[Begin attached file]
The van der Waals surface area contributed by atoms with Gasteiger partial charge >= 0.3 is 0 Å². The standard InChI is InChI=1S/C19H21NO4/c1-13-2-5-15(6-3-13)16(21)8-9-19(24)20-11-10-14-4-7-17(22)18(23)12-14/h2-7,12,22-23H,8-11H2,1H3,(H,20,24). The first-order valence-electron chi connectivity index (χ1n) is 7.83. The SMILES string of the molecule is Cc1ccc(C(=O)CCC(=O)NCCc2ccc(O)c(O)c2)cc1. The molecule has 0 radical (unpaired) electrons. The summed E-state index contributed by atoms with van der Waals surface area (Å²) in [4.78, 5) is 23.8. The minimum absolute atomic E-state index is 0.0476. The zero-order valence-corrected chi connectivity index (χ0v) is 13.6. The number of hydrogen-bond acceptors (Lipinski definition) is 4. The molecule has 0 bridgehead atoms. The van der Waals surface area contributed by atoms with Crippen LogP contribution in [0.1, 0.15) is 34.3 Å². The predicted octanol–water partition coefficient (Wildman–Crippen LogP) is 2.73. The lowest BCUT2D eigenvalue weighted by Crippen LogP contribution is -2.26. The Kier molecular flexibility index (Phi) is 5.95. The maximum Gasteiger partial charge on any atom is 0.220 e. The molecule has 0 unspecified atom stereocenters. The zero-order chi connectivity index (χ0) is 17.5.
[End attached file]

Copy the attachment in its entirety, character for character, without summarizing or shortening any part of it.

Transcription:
The van der Waals surface area contributed by atoms with Gasteiger partial charge >= 0.3 is 0 Å². The standard InChI is InChI=1S/C19H21NO4/c1-13-2-5-15(6-3-13)16(21)8-9-19(24)20-11-10-14-4-7-17(22)18(23)12-14/h2-7,12,22-23H,8-11H2,1H3,(H,20,24). The first-order valence-electron chi connectivity index (χ1n) is 7.83. The SMILES string of the molecule is Cc1ccc(C(=O)CCC(=O)NCCc2ccc(O)c(O)c2)cc1. The molecule has 0 radical (unpaired) electrons. The summed E-state index contributed by atoms with van der Waals surface area (Å²) in [4.78, 5) is 23.8. The minimum absolute atomic E-state index is 0.0476. The zero-order valence-corrected chi connectivity index (χ0v) is 13.6. The number of hydrogen-bond acceptors (Lipinski definition) is 4. The molecule has 0 bridgehead atoms. The van der Waals surface area contributed by atoms with Crippen LogP contribution in [0.1, 0.15) is 34.3 Å². The predicted octanol–water partition coefficient (Wildman–Crippen LogP) is 2.73. The lowest BCUT2D eigenvalue weighted by Crippen LogP contribution is -2.26. The Kier molecular flexibility index (Phi) is 5.95. The maximum Gasteiger partial charge on any atom is 0.220 e. The molecule has 0 unspecified atom stereocenters. The zero-order chi connectivity index (χ0) is 17.5.